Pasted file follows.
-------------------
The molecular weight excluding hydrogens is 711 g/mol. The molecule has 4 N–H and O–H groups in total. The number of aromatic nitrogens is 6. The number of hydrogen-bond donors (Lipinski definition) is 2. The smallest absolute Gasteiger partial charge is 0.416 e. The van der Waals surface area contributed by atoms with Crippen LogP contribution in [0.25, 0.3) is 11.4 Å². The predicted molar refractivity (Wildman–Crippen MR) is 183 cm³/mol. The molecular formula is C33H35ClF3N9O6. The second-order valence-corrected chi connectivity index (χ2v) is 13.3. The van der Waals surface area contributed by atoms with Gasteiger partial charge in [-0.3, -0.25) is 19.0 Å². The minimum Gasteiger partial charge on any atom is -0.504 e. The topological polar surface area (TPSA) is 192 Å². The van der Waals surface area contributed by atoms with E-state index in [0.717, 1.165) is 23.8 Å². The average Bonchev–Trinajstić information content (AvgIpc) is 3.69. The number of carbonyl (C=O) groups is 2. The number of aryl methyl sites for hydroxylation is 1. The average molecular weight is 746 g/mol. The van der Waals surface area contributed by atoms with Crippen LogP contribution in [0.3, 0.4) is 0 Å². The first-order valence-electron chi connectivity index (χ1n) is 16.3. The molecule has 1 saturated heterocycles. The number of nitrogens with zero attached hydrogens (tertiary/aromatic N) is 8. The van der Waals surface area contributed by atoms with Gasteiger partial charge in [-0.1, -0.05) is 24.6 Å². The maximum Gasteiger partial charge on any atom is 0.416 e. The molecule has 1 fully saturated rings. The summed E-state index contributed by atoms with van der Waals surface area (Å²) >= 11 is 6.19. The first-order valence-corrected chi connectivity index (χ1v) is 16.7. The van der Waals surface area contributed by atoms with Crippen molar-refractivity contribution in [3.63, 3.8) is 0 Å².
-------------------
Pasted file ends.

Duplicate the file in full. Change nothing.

The molecular weight excluding hydrogens is 711 g/mol. The molecule has 4 N–H and O–H groups in total. The number of aromatic nitrogens is 6. The number of hydrogen-bond donors (Lipinski definition) is 2. The smallest absolute Gasteiger partial charge is 0.416 e. The van der Waals surface area contributed by atoms with Crippen LogP contribution in [0.25, 0.3) is 11.4 Å². The predicted molar refractivity (Wildman–Crippen MR) is 183 cm³/mol. The molecular formula is C33H35ClF3N9O6. The second-order valence-corrected chi connectivity index (χ2v) is 13.3. The van der Waals surface area contributed by atoms with Gasteiger partial charge in [-0.3, -0.25) is 19.0 Å². The minimum Gasteiger partial charge on any atom is -0.504 e. The topological polar surface area (TPSA) is 192 Å². The van der Waals surface area contributed by atoms with E-state index in [0.717, 1.165) is 23.8 Å². The average Bonchev–Trinajstić information content (AvgIpc) is 3.69. The number of carbonyl (C=O) groups is 2. The number of aryl methyl sites for hydroxylation is 1. The average molecular weight is 746 g/mol. The van der Waals surface area contributed by atoms with Crippen LogP contribution in [0.3, 0.4) is 0 Å². The first-order valence-electron chi connectivity index (χ1n) is 16.3. The molecule has 1 saturated heterocycles. The number of nitrogens with zero attached hydrogens (tertiary/aromatic N) is 8. The van der Waals surface area contributed by atoms with Gasteiger partial charge in [-0.1, -0.05) is 24.6 Å². The maximum Gasteiger partial charge on any atom is 0.416 e. The molecule has 1 fully saturated rings. The summed E-state index contributed by atoms with van der Waals surface area (Å²) >= 11 is 6.19. The first-order valence-corrected chi connectivity index (χ1v) is 16.7. The van der Waals surface area contributed by atoms with Crippen molar-refractivity contribution in [3.63, 3.8) is 0 Å².